A written order from an officer may be issued to a person in whose position the document writing lies and require him to be present with the document or produced it in any way whenever a requirement is thereby the court or any officer in charge of the police station to produce any document or thing that is necessary for the investigation, trial, or other proceedings of the quote.

The offense and the subject matter need to be near one another. In the case of Lloyds Bank, there were accusations of forging checks to get money. As a result, the accused deposited the money that was obtained into the bank, and a warrant was issued for the illegal seizure of bank funds. The money belonged to the bank, and only the accused had a legally enforceable claim against the bank that could not be presented in court.[13]

In its 37th report, the Indian Law Commission recommended that the Bankers Book Evidence Act of 1891's provisions not be overridden by sections requiring the production of things or documents. According to two sections of this Act, the officer of the bank cannot be summoned to produce the bank's books or accounts unless ordered by the court in any legal proceeding to which the bank is not a party.[14]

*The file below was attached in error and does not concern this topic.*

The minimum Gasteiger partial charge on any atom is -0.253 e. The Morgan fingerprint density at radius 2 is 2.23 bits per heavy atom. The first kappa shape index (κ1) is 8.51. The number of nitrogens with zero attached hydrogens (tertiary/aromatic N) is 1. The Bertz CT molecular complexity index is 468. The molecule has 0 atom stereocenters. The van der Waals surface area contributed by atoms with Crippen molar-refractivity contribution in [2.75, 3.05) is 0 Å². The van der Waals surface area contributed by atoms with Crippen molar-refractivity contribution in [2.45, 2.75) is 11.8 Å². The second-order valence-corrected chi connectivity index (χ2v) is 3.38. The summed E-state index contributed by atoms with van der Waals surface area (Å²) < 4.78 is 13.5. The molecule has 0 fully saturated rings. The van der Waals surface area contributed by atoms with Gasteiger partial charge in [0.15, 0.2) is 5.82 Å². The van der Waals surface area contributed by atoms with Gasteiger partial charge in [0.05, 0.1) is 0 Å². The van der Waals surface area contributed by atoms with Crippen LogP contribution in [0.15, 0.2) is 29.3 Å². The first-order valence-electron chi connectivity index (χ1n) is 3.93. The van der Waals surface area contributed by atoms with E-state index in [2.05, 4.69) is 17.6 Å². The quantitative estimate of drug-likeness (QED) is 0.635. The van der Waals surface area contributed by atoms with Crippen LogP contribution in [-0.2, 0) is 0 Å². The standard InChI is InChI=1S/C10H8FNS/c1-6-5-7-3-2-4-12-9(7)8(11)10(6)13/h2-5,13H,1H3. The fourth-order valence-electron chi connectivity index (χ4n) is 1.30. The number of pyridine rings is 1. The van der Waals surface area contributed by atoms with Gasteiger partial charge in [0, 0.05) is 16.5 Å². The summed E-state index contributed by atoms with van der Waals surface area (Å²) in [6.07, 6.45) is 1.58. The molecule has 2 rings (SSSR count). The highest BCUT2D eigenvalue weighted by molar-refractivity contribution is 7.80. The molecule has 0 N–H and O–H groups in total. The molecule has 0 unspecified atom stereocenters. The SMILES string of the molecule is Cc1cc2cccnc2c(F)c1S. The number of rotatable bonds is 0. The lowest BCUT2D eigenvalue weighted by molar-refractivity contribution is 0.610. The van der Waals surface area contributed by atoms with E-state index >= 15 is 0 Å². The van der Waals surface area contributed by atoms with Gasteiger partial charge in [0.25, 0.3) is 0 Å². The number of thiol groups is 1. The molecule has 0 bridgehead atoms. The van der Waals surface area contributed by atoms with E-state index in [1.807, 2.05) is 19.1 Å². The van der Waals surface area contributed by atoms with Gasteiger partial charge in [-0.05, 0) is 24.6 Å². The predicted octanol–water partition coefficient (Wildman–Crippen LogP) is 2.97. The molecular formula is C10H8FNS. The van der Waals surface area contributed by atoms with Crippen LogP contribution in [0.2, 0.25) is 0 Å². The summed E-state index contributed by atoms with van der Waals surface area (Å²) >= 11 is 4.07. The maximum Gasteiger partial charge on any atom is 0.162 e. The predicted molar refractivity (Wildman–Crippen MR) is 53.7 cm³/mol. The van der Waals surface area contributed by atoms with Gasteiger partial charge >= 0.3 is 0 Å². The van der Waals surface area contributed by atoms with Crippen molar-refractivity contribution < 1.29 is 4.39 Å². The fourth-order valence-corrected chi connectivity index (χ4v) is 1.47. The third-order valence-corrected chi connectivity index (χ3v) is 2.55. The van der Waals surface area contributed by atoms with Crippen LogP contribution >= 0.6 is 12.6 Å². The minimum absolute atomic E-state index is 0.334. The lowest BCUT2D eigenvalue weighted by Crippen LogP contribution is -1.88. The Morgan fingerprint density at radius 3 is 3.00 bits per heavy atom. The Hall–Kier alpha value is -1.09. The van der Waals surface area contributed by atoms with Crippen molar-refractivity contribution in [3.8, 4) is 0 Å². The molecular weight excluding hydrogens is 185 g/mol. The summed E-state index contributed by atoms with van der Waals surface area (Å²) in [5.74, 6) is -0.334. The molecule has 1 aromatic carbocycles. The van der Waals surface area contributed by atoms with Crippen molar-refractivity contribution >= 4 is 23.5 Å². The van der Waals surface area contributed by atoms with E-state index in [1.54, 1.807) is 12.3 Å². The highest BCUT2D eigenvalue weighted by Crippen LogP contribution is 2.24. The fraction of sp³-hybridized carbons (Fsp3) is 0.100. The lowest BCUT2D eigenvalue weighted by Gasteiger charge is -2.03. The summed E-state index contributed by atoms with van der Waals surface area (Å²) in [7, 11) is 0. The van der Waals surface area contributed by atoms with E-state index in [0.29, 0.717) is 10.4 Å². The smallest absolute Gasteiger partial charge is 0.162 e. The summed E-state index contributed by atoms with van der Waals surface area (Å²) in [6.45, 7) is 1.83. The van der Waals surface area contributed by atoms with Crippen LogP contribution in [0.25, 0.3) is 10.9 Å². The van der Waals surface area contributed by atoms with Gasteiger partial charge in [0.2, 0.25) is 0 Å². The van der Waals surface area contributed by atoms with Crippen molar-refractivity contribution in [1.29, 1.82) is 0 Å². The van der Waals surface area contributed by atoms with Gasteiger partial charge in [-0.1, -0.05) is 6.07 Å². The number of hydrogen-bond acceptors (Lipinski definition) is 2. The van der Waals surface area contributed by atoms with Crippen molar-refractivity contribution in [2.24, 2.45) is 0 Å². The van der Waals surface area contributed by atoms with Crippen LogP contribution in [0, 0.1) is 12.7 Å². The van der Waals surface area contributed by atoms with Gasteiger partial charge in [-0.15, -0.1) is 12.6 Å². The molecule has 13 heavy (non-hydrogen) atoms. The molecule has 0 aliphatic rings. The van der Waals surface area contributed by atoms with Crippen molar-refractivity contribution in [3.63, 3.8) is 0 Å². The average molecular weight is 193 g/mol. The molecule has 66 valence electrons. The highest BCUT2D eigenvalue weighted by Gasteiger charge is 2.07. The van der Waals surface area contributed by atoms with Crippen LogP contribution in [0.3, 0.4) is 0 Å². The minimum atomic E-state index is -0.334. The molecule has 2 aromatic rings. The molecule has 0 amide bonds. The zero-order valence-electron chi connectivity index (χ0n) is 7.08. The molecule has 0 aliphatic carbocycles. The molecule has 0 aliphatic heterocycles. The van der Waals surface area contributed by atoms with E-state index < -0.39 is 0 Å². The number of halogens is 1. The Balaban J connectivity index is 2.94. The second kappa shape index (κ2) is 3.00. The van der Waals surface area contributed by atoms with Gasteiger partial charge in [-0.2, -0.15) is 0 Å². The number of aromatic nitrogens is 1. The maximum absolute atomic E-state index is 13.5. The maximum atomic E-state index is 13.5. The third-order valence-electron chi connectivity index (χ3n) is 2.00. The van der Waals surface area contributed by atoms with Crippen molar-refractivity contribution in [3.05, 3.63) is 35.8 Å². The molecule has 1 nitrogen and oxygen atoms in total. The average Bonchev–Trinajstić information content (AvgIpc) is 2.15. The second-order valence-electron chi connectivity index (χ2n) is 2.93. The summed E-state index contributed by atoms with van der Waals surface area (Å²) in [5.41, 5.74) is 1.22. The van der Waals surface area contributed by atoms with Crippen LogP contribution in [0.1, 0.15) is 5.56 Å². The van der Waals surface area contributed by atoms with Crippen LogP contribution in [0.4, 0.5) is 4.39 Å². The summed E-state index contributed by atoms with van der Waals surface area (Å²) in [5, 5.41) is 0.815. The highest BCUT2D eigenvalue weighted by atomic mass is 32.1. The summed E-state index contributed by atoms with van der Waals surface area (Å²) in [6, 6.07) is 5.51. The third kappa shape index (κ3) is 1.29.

Additionally, the section denies the court the authority to direct the banker to pay the money. In the case of Jagdish Prasad Sharma in 1988, a banker was found to have stolen rupees a million, which led to the filing of a case against him under Section 406 of the Indian penal code. As a result, the suspect was taken into custody, and his passbook was seized. On the request of the proprietor, the magistrate issued an order directing the accused to convert the cash in his account into a draft and present it to the court; It was determined that this order was out of the jurisdiction.[15]

The search warrant is another important tool in the Criminal Procedure Code for obtaining things or documents. The court will only issue this warrant if it has good reason to believe that the person to whom it is being issued will not or may not produce a specific document or object. These warrants specify a specific location or section to be searched.